Home RoamBi Turns Spreadsheets on the iPhone Into Useful and Pretty Mini-Apps

RoamBi Turns Spreadsheets on the iPhone Into Useful and Pretty Mini-Apps

The iPhone is clearly making some inroads in the business world, and RoamBi, which launched today, is one of the many new companies that is trying to win over some of these business customers. RoamBi’s mission is to make spreadsheets readable and browsable on the iPhone (iTunes link), and its designers have done a great job at turning dry and unreadable spreadsheets into highly useful interactive mini-apps. These ‘apps’ allow users to visualize their data on the small iPhone screen, where they would otherwise be squinting at columns full of unreadable numbers.

RoamBi, which has quite an impressive team of executives behind it, has two major components, both of which are currently available for free: the iPhone app, which allows you to view your data, and an online app on the RoamBi site, the RoamBi Publisher, which allows users to import data and format it for viewing on the phone. In addition, RoamBi also hosts its own software for managing the interaction between the iPhone app and the web app on Amazon’s cloud computing platform.

Connect to Salesforce.com – More Enterprise Features Coming Soon

Business users will be happy to hear that RoamBi already connects to Salesforce.com, though the company plans to release a full-blown paid version of the service and the RoamBi server, which can be hosted behind a company’s firewall, in about three months.

In many ways, the current version of the app is only a preview of the full functionality that RoamBi will give to enterprise customers who will be able to license the service’s server.

Part I: Publisher

The iPhone app and the Publisher work hand in hand. The publishing application allows users to upload files or import them from Salesforce.com, decide which view to choose for a specific spreadsheet, modify which tables and columns to display in the new spreadsheet, and then publish the edits to the iPhone.

However, once these files are uploaded and published, we couldn’t quite figure out if it was also possible to manage these documents (and unpublish them, for example), from the web app. It looks like this functionality is only available from the phone.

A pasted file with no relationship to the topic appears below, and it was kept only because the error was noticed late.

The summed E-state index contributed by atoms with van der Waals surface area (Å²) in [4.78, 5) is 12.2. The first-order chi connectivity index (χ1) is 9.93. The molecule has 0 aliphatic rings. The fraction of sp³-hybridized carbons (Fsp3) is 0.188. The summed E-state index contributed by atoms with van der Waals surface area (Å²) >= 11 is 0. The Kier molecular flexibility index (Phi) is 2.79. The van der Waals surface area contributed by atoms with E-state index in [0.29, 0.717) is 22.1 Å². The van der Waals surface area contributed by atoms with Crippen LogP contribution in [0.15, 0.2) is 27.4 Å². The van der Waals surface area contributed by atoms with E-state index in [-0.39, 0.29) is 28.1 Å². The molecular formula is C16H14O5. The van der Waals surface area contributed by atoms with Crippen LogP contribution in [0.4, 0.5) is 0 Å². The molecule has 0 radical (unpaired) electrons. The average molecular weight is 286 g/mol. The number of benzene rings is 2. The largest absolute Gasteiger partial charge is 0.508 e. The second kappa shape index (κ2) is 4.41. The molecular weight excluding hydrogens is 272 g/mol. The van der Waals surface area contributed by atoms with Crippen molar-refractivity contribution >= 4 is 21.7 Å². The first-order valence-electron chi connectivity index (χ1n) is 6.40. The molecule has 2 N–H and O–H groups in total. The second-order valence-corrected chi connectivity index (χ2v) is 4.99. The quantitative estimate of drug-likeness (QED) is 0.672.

Part II: iPhone App

This isn’t really something we expected we would say when we received RoamBi’s PR pitch, but the application really makes spreadsheets sexy. While the absence of any editing mode might limit its functionality a bit more than we would have hoped, we have yet to see an app on a mobile device that can do what RoamBi can, and RoamBi’s designers clearly know what they are doing.

We could describe the different views that RoamBi uses to visualize data in detail, but the best way to get a good feel for the functionality of the app is through the iPhone simulator on RoamBi’s homepage.

The mobile app is extremely intuitive and manages to transform large spreadsheets, which are usually pretty unmanageable on a small screen, and turns them into small mini-apps which don’t just look good, but also work just as you expect them to. The design makes good use of the phone’s touch screen, and while some of the views look deceptively simple, the intuitive interface allows you to easily drill deeper into the data.

Give it a Try

For now, RoamBi is only available on the iPhone, and when we talked to the RoamBi team last week, they told us that they were watching the mobile market carefully, but that the iPhone currently offered the best experience for the kind of app that RoamBi wanted to develop. Given that about 80% of the RoamBi code was developed for the publisher and the server, though, the company should be able to release apps for more platforms relatively quickly.

Of course, in a perfect world, RoamBi would be part of an iPhone office suite, where users could not just view data, but also edit it in a similarly elegant user interface, but for now, RoamBi turns accessing spreadsheets on the go into a completely new and surprisingly pleasant experience, and we can only assume that its paid offering will find a lot of thankful users once it is released in a few months.

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